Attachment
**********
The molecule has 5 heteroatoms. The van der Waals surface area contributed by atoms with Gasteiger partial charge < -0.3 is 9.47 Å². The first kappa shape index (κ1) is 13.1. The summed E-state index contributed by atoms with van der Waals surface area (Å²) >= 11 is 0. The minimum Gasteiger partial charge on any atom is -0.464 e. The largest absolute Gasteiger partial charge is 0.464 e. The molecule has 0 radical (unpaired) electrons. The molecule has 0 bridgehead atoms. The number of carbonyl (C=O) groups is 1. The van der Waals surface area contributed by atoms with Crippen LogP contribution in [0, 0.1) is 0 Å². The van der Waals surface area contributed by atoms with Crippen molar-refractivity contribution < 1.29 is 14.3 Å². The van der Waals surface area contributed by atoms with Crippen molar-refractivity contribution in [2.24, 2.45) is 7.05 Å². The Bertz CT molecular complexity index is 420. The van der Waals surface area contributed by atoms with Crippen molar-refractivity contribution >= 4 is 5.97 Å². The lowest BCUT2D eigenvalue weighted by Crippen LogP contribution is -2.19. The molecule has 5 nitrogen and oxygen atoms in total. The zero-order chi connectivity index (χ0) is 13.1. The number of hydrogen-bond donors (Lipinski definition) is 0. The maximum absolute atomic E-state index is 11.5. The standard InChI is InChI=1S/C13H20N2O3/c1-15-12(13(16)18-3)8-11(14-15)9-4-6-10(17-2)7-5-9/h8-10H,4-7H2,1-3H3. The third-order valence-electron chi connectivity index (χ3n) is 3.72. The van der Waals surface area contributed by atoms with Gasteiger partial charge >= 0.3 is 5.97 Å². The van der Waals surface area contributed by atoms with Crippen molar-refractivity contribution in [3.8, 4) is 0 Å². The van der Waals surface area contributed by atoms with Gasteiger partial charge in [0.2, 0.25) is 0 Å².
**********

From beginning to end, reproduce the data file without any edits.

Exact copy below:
The molecule has 5 heteroatoms. The van der Waals surface area contributed by atoms with Gasteiger partial charge < -0.3 is 9.47 Å². The first kappa shape index (κ1) is 13.1. The summed E-state index contributed by atoms with van der Waals surface area (Å²) >= 11 is 0. The minimum Gasteiger partial charge on any atom is -0.464 e. The largest absolute Gasteiger partial charge is 0.464 e. The molecule has 0 radical (unpaired) electrons. The molecule has 0 bridgehead atoms. The number of carbonyl (C=O) groups is 1. The van der Waals surface area contributed by atoms with Crippen LogP contribution in [0, 0.1) is 0 Å². The van der Waals surface area contributed by atoms with Crippen molar-refractivity contribution < 1.29 is 14.3 Å². The van der Waals surface area contributed by atoms with Crippen molar-refractivity contribution in [2.24, 2.45) is 7.05 Å². The Bertz CT molecular complexity index is 420. The van der Waals surface area contributed by atoms with Crippen molar-refractivity contribution >= 4 is 5.97 Å². The lowest BCUT2D eigenvalue weighted by Crippen LogP contribution is -2.19. The molecule has 5 nitrogen and oxygen atoms in total. The zero-order chi connectivity index (χ0) is 13.1. The number of hydrogen-bond donors (Lipinski definition) is 0. The maximum absolute atomic E-state index is 11.5. The standard InChI is InChI=1S/C13H20N2O3/c1-15-12(13(16)18-3)8-11(14-15)9-4-6-10(17-2)7-5-9/h8-10H,4-7H2,1-3H3. The third-order valence-electron chi connectivity index (χ3n) is 3.72. The van der Waals surface area contributed by atoms with Gasteiger partial charge >= 0.3 is 5.97 Å². The van der Waals surface area contributed by atoms with Crippen molar-refractivity contribution in [3.8, 4) is 0 Å². The van der Waals surface area contributed by atoms with Gasteiger partial charge in [0.2, 0.25) is 0 Å².